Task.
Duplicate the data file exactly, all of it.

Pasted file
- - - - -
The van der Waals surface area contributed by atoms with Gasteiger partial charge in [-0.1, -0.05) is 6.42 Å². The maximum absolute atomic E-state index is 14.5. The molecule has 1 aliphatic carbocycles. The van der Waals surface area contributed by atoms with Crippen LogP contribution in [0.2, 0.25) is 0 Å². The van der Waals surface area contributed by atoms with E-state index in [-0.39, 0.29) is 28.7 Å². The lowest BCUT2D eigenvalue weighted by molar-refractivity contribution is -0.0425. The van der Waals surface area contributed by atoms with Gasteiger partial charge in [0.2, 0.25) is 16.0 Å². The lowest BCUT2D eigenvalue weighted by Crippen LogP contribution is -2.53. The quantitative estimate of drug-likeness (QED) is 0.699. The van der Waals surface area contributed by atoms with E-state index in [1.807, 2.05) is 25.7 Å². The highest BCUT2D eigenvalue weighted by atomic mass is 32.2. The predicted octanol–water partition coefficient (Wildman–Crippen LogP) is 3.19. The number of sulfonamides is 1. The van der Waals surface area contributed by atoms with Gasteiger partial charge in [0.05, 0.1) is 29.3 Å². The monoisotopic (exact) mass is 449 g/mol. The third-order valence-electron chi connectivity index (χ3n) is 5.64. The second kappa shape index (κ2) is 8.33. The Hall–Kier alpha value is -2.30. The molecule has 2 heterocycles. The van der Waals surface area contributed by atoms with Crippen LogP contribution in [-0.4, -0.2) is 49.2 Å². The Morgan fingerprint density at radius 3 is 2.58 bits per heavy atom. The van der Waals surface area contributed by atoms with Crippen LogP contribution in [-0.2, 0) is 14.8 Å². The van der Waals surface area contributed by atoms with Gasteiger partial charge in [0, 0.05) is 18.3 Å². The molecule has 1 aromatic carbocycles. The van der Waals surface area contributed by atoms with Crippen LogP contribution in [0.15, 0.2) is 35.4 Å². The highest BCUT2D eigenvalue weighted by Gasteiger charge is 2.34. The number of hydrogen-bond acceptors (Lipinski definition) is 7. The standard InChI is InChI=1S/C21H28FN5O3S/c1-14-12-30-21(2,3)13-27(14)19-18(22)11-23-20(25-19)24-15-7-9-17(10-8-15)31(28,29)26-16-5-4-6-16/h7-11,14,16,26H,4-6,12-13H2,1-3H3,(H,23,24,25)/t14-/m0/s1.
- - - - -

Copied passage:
The van der Waals surface area contributed by atoms with Gasteiger partial charge in [-0.1, -0.05) is 6.42 Å². The maximum absolute atomic E-state index is 14.5. The molecule has 1 aliphatic carbocycles. The van der Waals surface area contributed by atoms with Crippen LogP contribution in [0.2, 0.25) is 0 Å². The van der Waals surface area contributed by atoms with E-state index in [-0.39, 0.29) is 28.7 Å². The lowest BCUT2D eigenvalue weighted by molar-refractivity contribution is -0.0425. The van der Waals surface area contributed by atoms with Gasteiger partial charge in [0.2, 0.25) is 16.0 Å². The lowest BCUT2D eigenvalue weighted by Crippen LogP contribution is -2.53. The quantitative estimate of drug-likeness (QED) is 0.699. The van der Waals surface area contributed by atoms with E-state index in [1.807, 2.05) is 25.7 Å². The highest BCUT2D eigenvalue weighted by atomic mass is 32.2. The predicted octanol–water partition coefficient (Wildman–Crippen LogP) is 3.19. The number of sulfonamides is 1. The van der Waals surface area contributed by atoms with Gasteiger partial charge in [0.05, 0.1) is 29.3 Å². The monoisotopic (exact) mass is 449 g/mol. The third-order valence-electron chi connectivity index (χ3n) is 5.64. The second kappa shape index (κ2) is 8.33. The Hall–Kier alpha value is -2.30. The molecule has 2 heterocycles. The van der Waals surface area contributed by atoms with Crippen LogP contribution in [-0.4, -0.2) is 49.2 Å². The Morgan fingerprint density at radius 3 is 2.58 bits per heavy atom. The van der Waals surface area contributed by atoms with Crippen LogP contribution in [-0.2, 0) is 14.8 Å². The van der Waals surface area contributed by atoms with Gasteiger partial charge in [0, 0.05) is 18.3 Å². The molecule has 1 aromatic carbocycles. The van der Waals surface area contributed by atoms with Crippen LogP contribution in [0.15, 0.2) is 35.4 Å². The highest BCUT2D eigenvalue weighted by Gasteiger charge is 2.34. The number of hydrogen-bond acceptors (Lipinski definition) is 7. The standard InChI is InChI=1S/C21H28FN5O3S/c1-14-12-30-21(2,3)13-27(14)19-18(22)11-23-20(25-19)24-15-7-9-17(10-8-15)31(28,29)26-16-5-4-6-16/h7-11,14,16,26H,4-6,12-13H2,1-3H3,(H,23,24,25)/t14-/m0/s1.